The method checks if two values are the same.


let obj1 = { a: 1 };

// comparing the object with itself
console.log(, obj1)); 

// Output: true

is() syntax

The syntax of the is() method is:, value2)

Here, is() is a static method. Hence, we need to access the method using the class name, Object.

is() Parameters

The is() method takes in:

  • value1 - the first value to compare.
  • value2 - the second value to compare.

is() Return Value

The is() method returns a Boolean value:

  • true - if the two arguments have the same value
  • false - if the two arguments don't have the same value

Conditions for Same Values

Two values are the same if one of the following holds:

  • both undefined
  • both null
  • both true or both false
  • both strings of the same length with the same characters in the same order
  • both the same object (means both objects have the same reference)
  • both numbers and
    • both +0
    • both -0
    • both NaN
    • or both non-zero and both not NaN and both have the same value

Example 1: Javascript

// objects with same values
console.log("JavaScript", "JavaScript")); 

// Output: true

// objects with different values
console.log("JavaScript", "javascript")); 

// Output: false

// compare null values
console.log(, null));

// Output: true 

In the above example, we checked whether the two parameters that are passed to the is() method are same or not.

Example 2: is() With Custom Objects

// create an object
let obj1 = { a: 1 };

// create another object
// with identical properties as obj1
let obj2 = { a: 1 };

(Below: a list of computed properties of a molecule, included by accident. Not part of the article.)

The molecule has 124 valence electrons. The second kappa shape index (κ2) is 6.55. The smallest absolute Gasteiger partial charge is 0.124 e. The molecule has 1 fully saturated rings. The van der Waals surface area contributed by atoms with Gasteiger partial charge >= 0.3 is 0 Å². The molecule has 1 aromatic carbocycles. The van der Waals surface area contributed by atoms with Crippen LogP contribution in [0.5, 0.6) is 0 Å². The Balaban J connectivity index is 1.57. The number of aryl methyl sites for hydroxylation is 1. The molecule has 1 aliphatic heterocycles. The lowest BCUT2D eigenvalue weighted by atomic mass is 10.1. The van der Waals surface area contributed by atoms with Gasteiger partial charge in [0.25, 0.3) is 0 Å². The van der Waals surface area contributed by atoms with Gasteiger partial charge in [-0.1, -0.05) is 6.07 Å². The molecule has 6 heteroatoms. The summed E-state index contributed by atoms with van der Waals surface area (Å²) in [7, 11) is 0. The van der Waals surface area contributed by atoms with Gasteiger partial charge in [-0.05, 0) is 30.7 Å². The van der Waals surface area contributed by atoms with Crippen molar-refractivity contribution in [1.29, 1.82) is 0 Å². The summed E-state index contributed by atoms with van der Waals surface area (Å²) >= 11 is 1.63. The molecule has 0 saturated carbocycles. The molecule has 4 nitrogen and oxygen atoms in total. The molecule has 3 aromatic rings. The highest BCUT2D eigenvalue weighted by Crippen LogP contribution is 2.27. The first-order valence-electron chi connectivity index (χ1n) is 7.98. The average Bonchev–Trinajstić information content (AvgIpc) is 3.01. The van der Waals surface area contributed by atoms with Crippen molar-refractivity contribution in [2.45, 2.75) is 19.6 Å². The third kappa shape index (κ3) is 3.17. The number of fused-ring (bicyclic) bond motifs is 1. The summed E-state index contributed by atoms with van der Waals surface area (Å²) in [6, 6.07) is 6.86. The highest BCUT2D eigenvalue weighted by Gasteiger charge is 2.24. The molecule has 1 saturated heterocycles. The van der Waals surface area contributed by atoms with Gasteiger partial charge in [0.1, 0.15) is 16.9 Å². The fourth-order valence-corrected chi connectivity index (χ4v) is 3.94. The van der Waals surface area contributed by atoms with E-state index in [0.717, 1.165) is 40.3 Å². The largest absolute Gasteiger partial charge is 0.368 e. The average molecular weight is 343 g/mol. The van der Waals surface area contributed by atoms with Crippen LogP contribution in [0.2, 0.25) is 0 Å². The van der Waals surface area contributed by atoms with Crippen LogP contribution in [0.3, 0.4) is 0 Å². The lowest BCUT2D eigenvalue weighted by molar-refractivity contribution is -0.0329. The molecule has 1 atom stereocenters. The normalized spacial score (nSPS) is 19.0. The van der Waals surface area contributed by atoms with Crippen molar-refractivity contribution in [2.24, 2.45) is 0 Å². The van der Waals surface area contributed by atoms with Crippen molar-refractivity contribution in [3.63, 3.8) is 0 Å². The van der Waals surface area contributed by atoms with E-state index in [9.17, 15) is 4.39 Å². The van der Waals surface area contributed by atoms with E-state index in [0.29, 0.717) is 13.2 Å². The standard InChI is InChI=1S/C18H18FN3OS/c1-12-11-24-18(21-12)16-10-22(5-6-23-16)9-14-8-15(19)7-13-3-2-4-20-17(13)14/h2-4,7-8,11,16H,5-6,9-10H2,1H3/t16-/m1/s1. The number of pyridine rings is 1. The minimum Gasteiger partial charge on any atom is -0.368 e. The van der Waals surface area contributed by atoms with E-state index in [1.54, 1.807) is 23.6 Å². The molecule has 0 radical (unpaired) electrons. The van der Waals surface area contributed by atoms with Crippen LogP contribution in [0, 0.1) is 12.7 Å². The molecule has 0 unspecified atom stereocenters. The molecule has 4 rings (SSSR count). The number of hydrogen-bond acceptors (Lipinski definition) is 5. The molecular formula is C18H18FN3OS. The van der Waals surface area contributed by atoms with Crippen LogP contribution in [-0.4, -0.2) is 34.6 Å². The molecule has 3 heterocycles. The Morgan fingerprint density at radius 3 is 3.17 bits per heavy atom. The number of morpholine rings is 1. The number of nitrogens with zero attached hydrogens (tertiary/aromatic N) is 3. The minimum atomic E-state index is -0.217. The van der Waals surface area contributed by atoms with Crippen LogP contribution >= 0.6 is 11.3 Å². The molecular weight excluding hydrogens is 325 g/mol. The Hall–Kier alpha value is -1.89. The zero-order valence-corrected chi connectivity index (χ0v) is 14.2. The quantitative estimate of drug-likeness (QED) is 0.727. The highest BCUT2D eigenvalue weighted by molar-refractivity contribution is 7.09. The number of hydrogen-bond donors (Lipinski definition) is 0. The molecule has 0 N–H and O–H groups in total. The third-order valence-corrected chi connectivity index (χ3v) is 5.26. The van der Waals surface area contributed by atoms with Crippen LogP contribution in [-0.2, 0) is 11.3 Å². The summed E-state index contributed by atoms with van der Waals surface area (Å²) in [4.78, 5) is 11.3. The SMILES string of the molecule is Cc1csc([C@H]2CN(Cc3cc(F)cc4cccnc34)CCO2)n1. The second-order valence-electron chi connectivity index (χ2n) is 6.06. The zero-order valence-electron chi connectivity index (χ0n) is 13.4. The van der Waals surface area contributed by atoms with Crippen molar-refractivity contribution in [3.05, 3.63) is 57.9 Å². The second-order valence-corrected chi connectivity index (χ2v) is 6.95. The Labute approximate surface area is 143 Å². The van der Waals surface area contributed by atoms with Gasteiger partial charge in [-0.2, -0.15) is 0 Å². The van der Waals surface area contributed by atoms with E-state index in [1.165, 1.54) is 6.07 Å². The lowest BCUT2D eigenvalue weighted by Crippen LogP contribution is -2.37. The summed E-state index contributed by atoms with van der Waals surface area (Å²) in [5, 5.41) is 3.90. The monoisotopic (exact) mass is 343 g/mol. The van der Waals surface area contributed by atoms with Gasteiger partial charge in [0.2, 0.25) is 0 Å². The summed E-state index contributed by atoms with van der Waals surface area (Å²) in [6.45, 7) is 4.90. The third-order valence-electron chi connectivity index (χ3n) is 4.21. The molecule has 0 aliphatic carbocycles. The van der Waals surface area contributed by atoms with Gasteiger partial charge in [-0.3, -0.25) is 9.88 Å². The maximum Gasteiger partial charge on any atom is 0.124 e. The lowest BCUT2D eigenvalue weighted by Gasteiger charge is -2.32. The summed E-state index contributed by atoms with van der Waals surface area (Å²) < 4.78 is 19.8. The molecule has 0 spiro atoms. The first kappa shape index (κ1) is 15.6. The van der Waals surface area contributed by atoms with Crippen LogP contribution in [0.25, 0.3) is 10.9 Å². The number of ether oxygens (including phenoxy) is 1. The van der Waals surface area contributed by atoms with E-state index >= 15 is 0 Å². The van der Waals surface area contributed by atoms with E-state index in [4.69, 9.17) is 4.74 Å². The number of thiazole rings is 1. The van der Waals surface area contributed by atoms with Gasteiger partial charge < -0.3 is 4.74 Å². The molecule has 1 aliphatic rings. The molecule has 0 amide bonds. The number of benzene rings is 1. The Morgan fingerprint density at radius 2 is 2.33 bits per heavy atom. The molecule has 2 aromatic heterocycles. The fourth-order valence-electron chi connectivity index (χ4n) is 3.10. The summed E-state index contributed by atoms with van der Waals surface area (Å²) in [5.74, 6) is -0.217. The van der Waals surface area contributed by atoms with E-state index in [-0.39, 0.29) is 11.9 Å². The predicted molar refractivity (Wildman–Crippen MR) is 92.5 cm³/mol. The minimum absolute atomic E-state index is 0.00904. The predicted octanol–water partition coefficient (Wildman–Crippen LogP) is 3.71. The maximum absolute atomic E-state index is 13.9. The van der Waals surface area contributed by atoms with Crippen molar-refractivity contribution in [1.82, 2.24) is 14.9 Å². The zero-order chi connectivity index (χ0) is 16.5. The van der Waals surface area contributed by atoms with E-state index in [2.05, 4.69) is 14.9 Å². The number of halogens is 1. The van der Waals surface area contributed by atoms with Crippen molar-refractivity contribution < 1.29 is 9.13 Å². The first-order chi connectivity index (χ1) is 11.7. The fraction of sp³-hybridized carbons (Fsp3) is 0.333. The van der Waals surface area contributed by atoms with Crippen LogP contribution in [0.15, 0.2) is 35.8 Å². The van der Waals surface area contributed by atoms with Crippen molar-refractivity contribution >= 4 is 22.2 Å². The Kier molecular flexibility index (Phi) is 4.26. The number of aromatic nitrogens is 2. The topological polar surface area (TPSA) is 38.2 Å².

// returns true because both arguments
// have the same reference
console.log(, obj1));

// Output: true

// returns false because obj1 and
// obj2 have different references
console.log(, obj2));

// Output: false

In the above example, we used the is() method to check whether obj1 and obj2 have the same values.

In spite of sharing identical properties and values, we get false as an output because obj1 and obj2 have different references.

By contrast, comparing obj1 with itself gives us true because the reference is the same.

Example 3: is() With Special Cases

// Special Cases

console.log([], []));  // false 

console.log(, -0));  // false

console.log(, -0));  // true

console.log(, 0 / 0));  // true

The above examples help to test some quirky behaviors of JavaScript. They don't have to be memorized and are in fact grasped as we get familiar with the language.


  1. The == operator applies various coercions to both sides (if not the same Type) before testing for equality while does not.
  2. The === operator treats the number values -0 & +0 as equal and treats Number.NaN as not equal to NaN while does the opposite.

Also Read:

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